Floy, William A

William Arthur Floy, Rifleman R/12523, 7th Bn. King’s Royal Rifle Corps
Killed in action 4th April 1918 in France, aged 20

 

EARLY LIFE

William Arthur Floy was born in Macclesfield on 13 May 1897, the son of Mary and James Floy, a labourer at Macclesfield Corporation gasworks. In 1901 three-year-old William was living at 2 Foden Street, Macclesfield with his parents and brothers John Henry (8), James (7) and Frederick (1).

William baptised at Christ Church, Macclesfield on 3 November 1903 at the same time as his younger brother Frank, born 26 September 1903.

The family was still living at 2 Foden Street in 1911; nine children had been born between 1901 and 1911: George Edward (9), Albert (8), Frank (7), Alice (6), Walter (4), Ernest (3), Herbert (2), and five-month-old twins Jessie and Fred. The 1911 census records that James and Mary had been married for 19 years and had 17 children, 5 of whom had died. Of the older children, only James was still living with his parents and eight other siblings in the four-room property; thirteen-year-old William, who was employed as a cotton weaver, was living at 10 Fowler Street with his grandmother Lucilla Floy and three of her sons, William, Arthur and John.

By the time William joined the Army in 1915 his parents had moved to 9 Hibel Rd, Macclesfield; they later lived at 5 Hibel Rd, Macclesfield.

 

MILITARY SERVICE

William attested at Chester on 3 May 1915, joining the King’s Royal Rifle Corps. He stated that he was employed as a lamp man and was described as 5 feet 8½ inches tall with a 29½ inch chest. He was drafted out to France only four months later on 17 September 1915.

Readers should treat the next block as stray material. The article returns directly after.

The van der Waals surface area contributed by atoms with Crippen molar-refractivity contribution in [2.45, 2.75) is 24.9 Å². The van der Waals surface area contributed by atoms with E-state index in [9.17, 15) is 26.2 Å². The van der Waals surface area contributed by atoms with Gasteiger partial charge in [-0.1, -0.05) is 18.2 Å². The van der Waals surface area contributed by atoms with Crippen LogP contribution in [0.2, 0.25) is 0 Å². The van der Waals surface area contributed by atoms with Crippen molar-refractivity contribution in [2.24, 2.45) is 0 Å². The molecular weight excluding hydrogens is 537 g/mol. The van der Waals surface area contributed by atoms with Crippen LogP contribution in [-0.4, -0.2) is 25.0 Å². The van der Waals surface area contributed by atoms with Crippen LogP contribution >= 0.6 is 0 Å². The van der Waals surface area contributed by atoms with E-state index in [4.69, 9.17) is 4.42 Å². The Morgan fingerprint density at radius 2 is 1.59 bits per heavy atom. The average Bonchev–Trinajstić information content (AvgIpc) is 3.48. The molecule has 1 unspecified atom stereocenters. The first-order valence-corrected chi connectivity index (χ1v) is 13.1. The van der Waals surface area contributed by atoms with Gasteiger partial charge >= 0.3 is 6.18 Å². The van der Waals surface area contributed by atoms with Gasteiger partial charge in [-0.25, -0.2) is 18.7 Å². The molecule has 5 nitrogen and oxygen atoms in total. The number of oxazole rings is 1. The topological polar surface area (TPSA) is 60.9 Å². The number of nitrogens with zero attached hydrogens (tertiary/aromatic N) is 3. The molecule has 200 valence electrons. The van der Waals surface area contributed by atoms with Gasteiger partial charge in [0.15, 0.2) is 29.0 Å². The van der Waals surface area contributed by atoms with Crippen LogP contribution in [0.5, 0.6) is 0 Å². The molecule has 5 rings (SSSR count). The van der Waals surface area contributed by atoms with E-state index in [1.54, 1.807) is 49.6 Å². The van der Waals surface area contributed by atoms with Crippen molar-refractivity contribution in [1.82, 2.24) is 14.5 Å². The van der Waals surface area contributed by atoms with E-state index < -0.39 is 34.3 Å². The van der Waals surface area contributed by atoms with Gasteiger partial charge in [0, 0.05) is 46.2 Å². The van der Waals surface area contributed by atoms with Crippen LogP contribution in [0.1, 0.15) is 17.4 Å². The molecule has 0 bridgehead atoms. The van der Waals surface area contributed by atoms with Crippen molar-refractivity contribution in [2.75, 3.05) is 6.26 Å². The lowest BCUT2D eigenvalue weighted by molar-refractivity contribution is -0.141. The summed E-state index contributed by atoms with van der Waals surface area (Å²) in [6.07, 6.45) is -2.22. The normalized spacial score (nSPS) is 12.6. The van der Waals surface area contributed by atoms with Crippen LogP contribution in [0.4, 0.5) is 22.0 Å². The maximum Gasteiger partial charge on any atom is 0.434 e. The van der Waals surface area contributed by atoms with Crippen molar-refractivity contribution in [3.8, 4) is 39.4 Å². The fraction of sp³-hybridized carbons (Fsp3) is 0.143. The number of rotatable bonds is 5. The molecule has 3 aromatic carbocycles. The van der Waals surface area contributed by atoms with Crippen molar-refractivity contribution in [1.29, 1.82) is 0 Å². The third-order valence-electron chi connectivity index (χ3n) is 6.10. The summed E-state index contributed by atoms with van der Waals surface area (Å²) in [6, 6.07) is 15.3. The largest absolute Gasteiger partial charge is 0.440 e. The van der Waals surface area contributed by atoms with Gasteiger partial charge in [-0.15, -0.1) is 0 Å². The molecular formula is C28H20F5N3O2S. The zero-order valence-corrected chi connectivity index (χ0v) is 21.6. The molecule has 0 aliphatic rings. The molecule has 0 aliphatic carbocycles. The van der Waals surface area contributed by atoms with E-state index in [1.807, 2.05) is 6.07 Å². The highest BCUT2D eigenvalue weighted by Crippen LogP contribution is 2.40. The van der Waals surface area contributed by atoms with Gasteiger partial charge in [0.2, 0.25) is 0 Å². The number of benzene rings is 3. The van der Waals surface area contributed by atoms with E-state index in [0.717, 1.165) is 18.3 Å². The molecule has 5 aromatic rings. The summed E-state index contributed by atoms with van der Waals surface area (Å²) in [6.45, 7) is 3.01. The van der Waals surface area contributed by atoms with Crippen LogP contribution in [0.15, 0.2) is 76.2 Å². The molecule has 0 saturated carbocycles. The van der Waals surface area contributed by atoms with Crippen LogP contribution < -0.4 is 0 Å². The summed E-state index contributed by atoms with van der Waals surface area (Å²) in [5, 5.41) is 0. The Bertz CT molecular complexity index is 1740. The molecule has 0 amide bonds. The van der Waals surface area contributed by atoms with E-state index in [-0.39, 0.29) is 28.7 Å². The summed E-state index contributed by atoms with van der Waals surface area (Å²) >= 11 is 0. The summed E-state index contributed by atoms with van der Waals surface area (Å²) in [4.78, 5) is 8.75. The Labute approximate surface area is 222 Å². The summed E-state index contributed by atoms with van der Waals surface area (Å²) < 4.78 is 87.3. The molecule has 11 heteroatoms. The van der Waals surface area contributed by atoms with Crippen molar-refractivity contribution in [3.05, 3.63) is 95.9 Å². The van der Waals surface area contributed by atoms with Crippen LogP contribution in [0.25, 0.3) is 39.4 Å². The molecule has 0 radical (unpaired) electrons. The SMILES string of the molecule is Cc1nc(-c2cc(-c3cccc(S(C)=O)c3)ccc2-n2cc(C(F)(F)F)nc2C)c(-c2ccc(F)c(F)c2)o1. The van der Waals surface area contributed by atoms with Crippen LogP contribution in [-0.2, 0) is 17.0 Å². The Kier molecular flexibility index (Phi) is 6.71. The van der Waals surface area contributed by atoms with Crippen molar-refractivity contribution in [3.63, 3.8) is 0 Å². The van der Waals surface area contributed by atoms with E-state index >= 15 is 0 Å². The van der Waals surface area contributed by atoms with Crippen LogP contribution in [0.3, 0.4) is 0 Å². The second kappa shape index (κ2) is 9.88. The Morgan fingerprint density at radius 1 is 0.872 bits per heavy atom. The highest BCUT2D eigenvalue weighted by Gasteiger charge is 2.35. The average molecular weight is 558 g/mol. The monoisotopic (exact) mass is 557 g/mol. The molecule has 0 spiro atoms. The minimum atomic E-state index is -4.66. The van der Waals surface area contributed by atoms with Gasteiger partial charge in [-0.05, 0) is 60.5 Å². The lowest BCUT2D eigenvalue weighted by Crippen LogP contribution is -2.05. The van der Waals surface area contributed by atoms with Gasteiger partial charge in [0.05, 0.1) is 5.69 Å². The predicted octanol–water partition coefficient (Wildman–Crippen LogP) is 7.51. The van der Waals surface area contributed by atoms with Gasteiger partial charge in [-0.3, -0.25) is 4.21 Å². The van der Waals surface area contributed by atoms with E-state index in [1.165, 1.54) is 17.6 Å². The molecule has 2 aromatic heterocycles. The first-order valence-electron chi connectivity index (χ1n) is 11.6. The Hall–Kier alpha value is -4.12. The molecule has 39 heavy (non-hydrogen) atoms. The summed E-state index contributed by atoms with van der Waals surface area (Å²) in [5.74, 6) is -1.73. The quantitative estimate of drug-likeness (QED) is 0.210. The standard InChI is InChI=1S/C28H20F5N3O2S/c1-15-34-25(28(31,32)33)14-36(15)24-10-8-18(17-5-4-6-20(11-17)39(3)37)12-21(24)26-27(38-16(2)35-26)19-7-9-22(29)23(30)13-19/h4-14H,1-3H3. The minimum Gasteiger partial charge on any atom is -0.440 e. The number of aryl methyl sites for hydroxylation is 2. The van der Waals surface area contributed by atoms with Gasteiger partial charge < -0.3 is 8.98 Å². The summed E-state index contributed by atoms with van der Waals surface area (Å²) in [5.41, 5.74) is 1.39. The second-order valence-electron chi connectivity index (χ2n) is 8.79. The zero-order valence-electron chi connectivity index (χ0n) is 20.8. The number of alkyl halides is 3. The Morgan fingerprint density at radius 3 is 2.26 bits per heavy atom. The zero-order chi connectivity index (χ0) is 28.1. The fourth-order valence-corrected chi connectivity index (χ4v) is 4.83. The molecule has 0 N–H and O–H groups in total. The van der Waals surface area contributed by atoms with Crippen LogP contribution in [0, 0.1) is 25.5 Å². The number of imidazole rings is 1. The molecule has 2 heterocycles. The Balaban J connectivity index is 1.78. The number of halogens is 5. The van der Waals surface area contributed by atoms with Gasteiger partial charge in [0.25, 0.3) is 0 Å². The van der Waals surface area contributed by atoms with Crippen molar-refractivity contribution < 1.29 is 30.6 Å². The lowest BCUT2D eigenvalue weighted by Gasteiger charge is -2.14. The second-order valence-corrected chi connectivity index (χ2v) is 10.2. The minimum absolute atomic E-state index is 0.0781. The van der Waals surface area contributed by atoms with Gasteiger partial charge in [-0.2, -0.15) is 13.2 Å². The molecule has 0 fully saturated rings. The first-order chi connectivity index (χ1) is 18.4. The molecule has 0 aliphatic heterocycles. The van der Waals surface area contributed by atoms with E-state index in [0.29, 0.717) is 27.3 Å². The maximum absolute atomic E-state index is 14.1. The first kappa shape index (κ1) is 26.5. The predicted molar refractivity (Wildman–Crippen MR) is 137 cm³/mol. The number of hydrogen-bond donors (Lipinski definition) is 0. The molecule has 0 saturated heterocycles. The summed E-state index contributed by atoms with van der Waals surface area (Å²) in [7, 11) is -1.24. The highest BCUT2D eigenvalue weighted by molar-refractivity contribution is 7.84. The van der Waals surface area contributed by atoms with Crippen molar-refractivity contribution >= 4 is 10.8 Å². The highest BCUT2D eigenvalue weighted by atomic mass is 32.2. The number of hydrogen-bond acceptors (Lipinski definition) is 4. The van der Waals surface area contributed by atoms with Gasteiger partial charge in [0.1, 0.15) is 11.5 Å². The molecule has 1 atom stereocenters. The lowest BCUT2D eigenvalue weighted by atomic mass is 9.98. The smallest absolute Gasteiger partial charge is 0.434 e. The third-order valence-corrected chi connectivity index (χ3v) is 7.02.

William was wounded in the foot on 11 February 1916 and was transferred to hospital at Camieres. He returned to the UK on 2 March 1916 on hospital transport ship Copenhagen and was subsequently treated at the North Staffordshire Infirmary, Hartshill, Stoke on Trent. After recovery William was granted a furlough and allowed to go home between 27 April and 6 May 1916. Notes in his medical records show that he was expected to be fit for overseas duty within three months.

On 23 August 1916 William was drafted out to France again, and two months later, on 28 October 1916, he was treated at No 43 Field Ambulance station for three days for deafness.

One year later William was granted leave to return to the UK between 27 October and 6 November 1917.

Rifleman Floy was killed in action on 4 April 1918; the exact circumstances of his death are not known.

 

 

COMMEMORATION

Rifleman William Floy has no known grave and is commemorated on Panel Ref. 61 to 64 of the Pozieres Memorial, France. The Commonwealth War Graves Commission holds casualty details for Rifleman William Floy, and he is listed on the Imperial War Museum’s Lives of the First World War website.

In Macclesfield, Rifleman William Floy is commemorated on the Park Green, Town Hall and St Michael’s Church war memorials.

 

NOTES

Brother of John Henry Floy, who served as L/Cpl 13803 with the RAF, and James Floy, who served as Private T/418798 with the Army Service Corps.

Nephew of Arthur Floy, who served as Private 17880 with the 9th Cheshire Regt, and John Floy, who served as Private 291825 with the Royal Welsh Fusiliers.

 

SOURCES

Cheshire Parish Baptism Registers (FindMyPast): Christ Church, Macclesfield
Census (England & Wales): 1901, 1911
WW1 British Army Service Records 1914-1920
Lives of the First World War website

Commonwealth War Graves Commission website
WWI Absent Voters Lists (FindMyPast): Macclesfield Parliamentary Division


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